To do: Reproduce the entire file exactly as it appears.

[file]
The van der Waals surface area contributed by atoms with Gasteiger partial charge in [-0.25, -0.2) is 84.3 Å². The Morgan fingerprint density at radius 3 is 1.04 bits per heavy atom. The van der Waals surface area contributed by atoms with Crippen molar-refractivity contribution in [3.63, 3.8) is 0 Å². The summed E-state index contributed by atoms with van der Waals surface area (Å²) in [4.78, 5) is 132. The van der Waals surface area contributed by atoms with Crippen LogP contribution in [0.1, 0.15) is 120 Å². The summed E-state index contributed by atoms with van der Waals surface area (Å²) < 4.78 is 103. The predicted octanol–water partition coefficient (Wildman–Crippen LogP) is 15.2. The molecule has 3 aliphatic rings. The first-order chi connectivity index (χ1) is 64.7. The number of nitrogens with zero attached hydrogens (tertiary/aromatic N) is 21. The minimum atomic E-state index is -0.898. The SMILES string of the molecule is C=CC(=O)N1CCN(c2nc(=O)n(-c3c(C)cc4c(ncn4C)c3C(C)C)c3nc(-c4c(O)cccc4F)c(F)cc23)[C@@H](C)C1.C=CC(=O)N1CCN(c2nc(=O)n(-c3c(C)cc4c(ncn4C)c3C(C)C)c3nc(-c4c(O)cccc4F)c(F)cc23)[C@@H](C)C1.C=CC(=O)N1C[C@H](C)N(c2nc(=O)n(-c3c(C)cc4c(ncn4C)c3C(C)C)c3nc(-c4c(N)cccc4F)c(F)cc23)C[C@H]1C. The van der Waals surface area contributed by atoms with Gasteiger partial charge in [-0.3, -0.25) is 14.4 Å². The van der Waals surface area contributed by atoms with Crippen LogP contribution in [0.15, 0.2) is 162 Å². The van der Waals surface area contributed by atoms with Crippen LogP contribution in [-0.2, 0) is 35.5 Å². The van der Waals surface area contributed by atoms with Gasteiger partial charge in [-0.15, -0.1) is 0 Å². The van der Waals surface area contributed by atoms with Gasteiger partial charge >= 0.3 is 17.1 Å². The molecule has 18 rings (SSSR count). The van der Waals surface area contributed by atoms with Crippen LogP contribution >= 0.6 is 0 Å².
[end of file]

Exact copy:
The van der Waals surface area contributed by atoms with Gasteiger partial charge in [-0.25, -0.2) is 84.3 Å². The Morgan fingerprint density at radius 3 is 1.04 bits per heavy atom. The van der Waals surface area contributed by atoms with Crippen molar-refractivity contribution in [3.63, 3.8) is 0 Å². The summed E-state index contributed by atoms with van der Waals surface area (Å²) in [4.78, 5) is 132. The van der Waals surface area contributed by atoms with Crippen LogP contribution in [0.1, 0.15) is 120 Å². The summed E-state index contributed by atoms with van der Waals surface area (Å²) < 4.78 is 103. The predicted octanol–water partition coefficient (Wildman–Crippen LogP) is 15.2. The molecule has 3 aliphatic rings. The first-order chi connectivity index (χ1) is 64.7. The number of nitrogens with zero attached hydrogens (tertiary/aromatic N) is 21. The minimum atomic E-state index is -0.898. The SMILES string of the molecule is C=CC(=O)N1CCN(c2nc(=O)n(-c3c(C)cc4c(ncn4C)c3C(C)C)c3nc(-c4c(O)cccc4F)c(F)cc23)[C@@H](C)C1.C=CC(=O)N1CCN(c2nc(=O)n(-c3c(C)cc4c(ncn4C)c3C(C)C)c3nc(-c4c(O)cccc4F)c(F)cc23)[C@@H](C)C1.C=CC(=O)N1C[C@H](C)N(c2nc(=O)n(-c3c(C)cc4c(ncn4C)c3C(C)C)c3nc(-c4c(N)cccc4F)c(F)cc23)C[C@H]1C. The van der Waals surface area contributed by atoms with Gasteiger partial charge in [-0.3, -0.25) is 14.4 Å². The van der Waals surface area contributed by atoms with Crippen LogP contribution in [0.15, 0.2) is 162 Å². The van der Waals surface area contributed by atoms with Crippen LogP contribution in [-0.2, 0) is 35.5 Å². The van der Waals surface area contributed by atoms with Gasteiger partial charge in [-0.15, -0.1) is 0 Å². The van der Waals surface area contributed by atoms with Gasteiger partial charge >= 0.3 is 17.1 Å². The molecule has 18 rings (SSSR count). The van der Waals surface area contributed by atoms with Crippen LogP contribution >= 0.6 is 0 Å².